Matt McGuire and Cary McDowell could have opened Light’s Tavern (7624 Wydown Boulevard, Clayton; 314-390-1466) It was only a week ago, but this restaurant has been around for a long time (about 23 years).
“I met Matt 23 years ago at King Louise, where I met my wife Holly. My love affair with Matt began with my love affair with Holly,” says McDowell. “I started holding court there and we became best friends. I can’t remember when he wasn’t my best friend. We were always talking about doing something together one day.” This is it.”
McDowell and McGuire, two industry veterans, have helped shape St. Louis’ culinary scene with years of business.
For McGuire, it started with his unforgettable restaurant, King Louie’s. King Louie’s is a South St. Louis institution that defines the perfect upscale neighborhood tavern for the modern diner. McGuire has worked in several respected restaurants in the city, including serving as Director of Service for Niche Food Group, and ultimately, in one of the area’s most important restaurants today. We opened Louie which is highly rated by DeMun.
McDowell’s resume is equally impressive. From working for esteemed New York City chef Daniel Boulevard to opening Clayton’s Crossing with Jimmy Fiala, McDowell spent much of his career at the top of fine dining before Chris Sommers decided to take his place. Left to help run pizza powerhouse Pie. Properties such as Gringo and Pi-Rico.
Earlier this year, McDowell found himself ready to take on new challenges. Coincidentally, it was around the same time that McGuire was in talks with legendary St. Louis restaurateur Zoe Robinson about taking over the space that housed her former Italian restaurant, I Fratellini. It was a sign that the two men had to realize it was the right time to finally realize the restaurant they had always envisioned.
“In this business, timing is paramount, and people in the room,” says McGuire. “If I looked nationwide for someone who wanted to get this, it would be Cary. He’s the best cooking instructor in St. Louis and the best chef in St. Louis. We’re basically about how things should be.” I agree with you, and we like each other.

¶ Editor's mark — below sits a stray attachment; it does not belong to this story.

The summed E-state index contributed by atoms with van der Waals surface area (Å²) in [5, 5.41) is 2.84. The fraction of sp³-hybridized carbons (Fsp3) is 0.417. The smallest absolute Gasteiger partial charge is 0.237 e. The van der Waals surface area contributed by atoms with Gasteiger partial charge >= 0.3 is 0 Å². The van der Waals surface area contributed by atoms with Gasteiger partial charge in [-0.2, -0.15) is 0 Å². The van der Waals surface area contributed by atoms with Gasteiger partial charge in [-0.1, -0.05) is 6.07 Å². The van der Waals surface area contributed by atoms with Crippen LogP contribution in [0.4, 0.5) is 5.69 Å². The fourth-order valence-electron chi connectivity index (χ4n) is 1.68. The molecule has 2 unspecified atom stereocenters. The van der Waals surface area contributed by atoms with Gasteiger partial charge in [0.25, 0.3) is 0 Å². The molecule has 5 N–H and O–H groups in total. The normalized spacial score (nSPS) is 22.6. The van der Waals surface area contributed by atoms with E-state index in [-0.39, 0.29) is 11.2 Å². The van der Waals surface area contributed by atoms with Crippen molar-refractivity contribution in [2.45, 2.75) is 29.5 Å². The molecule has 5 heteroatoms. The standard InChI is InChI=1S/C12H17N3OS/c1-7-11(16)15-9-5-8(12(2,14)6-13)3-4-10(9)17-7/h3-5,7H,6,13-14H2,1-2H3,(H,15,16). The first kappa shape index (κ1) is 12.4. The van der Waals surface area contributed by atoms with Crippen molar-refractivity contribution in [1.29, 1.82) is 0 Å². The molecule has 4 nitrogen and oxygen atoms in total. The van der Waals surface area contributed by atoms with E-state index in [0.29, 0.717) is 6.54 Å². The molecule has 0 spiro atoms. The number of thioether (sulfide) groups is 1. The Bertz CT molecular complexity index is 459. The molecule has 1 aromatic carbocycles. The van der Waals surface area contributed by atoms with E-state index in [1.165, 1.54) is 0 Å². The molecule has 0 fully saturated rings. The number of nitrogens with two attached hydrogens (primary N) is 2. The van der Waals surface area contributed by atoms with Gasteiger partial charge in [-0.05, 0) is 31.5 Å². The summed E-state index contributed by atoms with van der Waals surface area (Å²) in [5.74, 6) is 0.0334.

McGuire describes Wright’s Tavern as his neighborhood steakhouse, but he and McDowell stress that they’re not obsessed with concept, and instead focus on creating a place that embodies what they want to experience when they go out to eat. doing. A restaurant is a sensation, McGuire claims, and he and McDowell hope to create a special kind of alchemy on the basis of it. consistency; and the kind of hospitality and overall experience that makes people happy.
“Good is good,” says McGuire. “You don’t have to be told why. People get hung up on where things come from, but you don’t have to be told why tomatoes are good. You just have to experience it.”
To that end, McDowell and McGuire built Wright’s Tavern to be an iconic culinary extravaganza. A perfect Caesar salad. Crab cakes made up of actual crab meat rather than crumbs or shredded shellfish. Ribeye broiled to perfection. As McDowell explains, he considered it his duty at this point in his career to articulate the ideal form of these dishes and remind people why they were typical. I’m here.
“Matt and I have always shared the view that good things are good things and that certain things have a certain degree of integrity,” says McDowell. “The most complicated things are often thought of as the easiest. It’s hard to make a really good Caesar salad every time. You have to know your role and do it. Perfectly seared. Ribeye steak and pomme purée, or a really good crème brûlée.This may sound grandiose, but I find beauty in purity.I feel obligated to present the right iteration of things.”
To that end, the menu at Wright’s Tavern has all the hallmarks you’d expect from an ideal steakhouse. Oysters on the half shell, crab cakes, shrimp scampi or cocktails, and wedge salad are examples of classic appetizers, while filets, ribeyes, strips and steak frites make up the bulk of the entree section. As both McDowell and McGuire emphasize, these dishes may look simple, but they require impeccable skill and uncompromising sourcing, as there is nowhere to hide. They come in the traditional steakhouse price range. McGuire admits Wright’s Tavern isn’t cheap (steaks range from $39.95 to $74.95), but unlike an à la carte steakhouse, all entrees at Wright’s Tavern come with a side dish.
Like I Fratellini, Wright’s Tavern is small and shotgun-style, but the black-and-white color scheme has been replaced with deep green (almost black) painted brick and light wood ceilings. White tablecloths, amber glass candles, and brass chandeliers adorn the space, while the walls are adorned with photographs depicting the lives of McDowell and McGuire. At the far end of the room is his shimmering three-seat bar, and an open kitchen with ceilings slightly higher than the dining room gives the illusion of a grander space than its footprint suggests.
The overall ambience, from the menu to the atmosphere to the service, is elegant, comfortable, stylish and welcoming. As McGuire explains, this is not only what he looks for in a restaurant, but also what drives him to create.
“For me, everything I do comes from enthusiasm,” says McGuire. “That’s why I say yes or no to anything. I’m not going to be a spectator, but I think of things as if I were a spectator, and if you’re not happy with the place, Why do you do that? If you’re trying to proselytize about what you think someone else likes, you’ll miss out. not.
Wright’s Tavern is open Monday-Thursday 5-10 PM and Friday-Saturday 5-11 PM.
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